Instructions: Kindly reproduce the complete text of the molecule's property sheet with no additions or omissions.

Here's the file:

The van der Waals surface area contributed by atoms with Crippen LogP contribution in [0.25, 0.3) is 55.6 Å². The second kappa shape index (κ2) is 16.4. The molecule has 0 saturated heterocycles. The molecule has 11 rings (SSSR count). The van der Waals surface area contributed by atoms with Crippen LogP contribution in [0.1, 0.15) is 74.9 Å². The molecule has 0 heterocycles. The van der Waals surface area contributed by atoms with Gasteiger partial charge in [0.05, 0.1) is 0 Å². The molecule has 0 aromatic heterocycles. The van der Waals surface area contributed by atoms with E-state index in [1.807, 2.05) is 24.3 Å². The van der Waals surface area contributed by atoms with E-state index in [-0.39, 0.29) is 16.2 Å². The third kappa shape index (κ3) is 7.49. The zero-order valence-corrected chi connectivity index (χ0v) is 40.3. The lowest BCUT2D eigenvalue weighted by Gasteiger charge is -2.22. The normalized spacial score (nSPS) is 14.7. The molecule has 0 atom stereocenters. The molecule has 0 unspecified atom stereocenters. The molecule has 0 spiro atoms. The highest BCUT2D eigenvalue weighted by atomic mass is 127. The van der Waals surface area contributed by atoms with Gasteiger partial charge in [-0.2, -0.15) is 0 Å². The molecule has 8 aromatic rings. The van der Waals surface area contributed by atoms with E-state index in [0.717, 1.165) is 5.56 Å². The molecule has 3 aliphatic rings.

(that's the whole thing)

The van der Waals surface area contributed by atoms with Crippen LogP contribution in [0.25, 0.3) is 55.6 Å². The second kappa shape index (κ2) is 16.4. The molecule has 0 saturated heterocycles. The molecule has 11 rings (SSSR count). The van der Waals surface area contributed by atoms with Crippen LogP contribution in [0.1, 0.15) is 74.9 Å². The molecule has 0 heterocycles. The van der Waals surface area contributed by atoms with Gasteiger partial charge in [0.05, 0.1) is 0 Å². The molecule has 0 aromatic heterocycles. The van der Waals surface area contributed by atoms with E-state index in [1.807, 2.05) is 24.3 Å². The van der Waals surface area contributed by atoms with E-state index in [-0.39, 0.29) is 16.2 Å². The third kappa shape index (κ3) is 7.49. The zero-order valence-corrected chi connectivity index (χ0v) is 40.3. The lowest BCUT2D eigenvalue weighted by Gasteiger charge is -2.22. The normalized spacial score (nSPS) is 14.7. The molecule has 0 atom stereocenters. The molecule has 0 unspecified atom stereocenters. The molecule has 0 spiro atoms. The highest BCUT2D eigenvalue weighted by atomic mass is 127. The van der Waals surface area contributed by atoms with Gasteiger partial charge in [-0.2, -0.15) is 0 Å². The molecule has 8 aromatic rings. The van der Waals surface area contributed by atoms with E-state index in [0.717, 1.165) is 5.56 Å². The molecule has 3 aliphatic rings.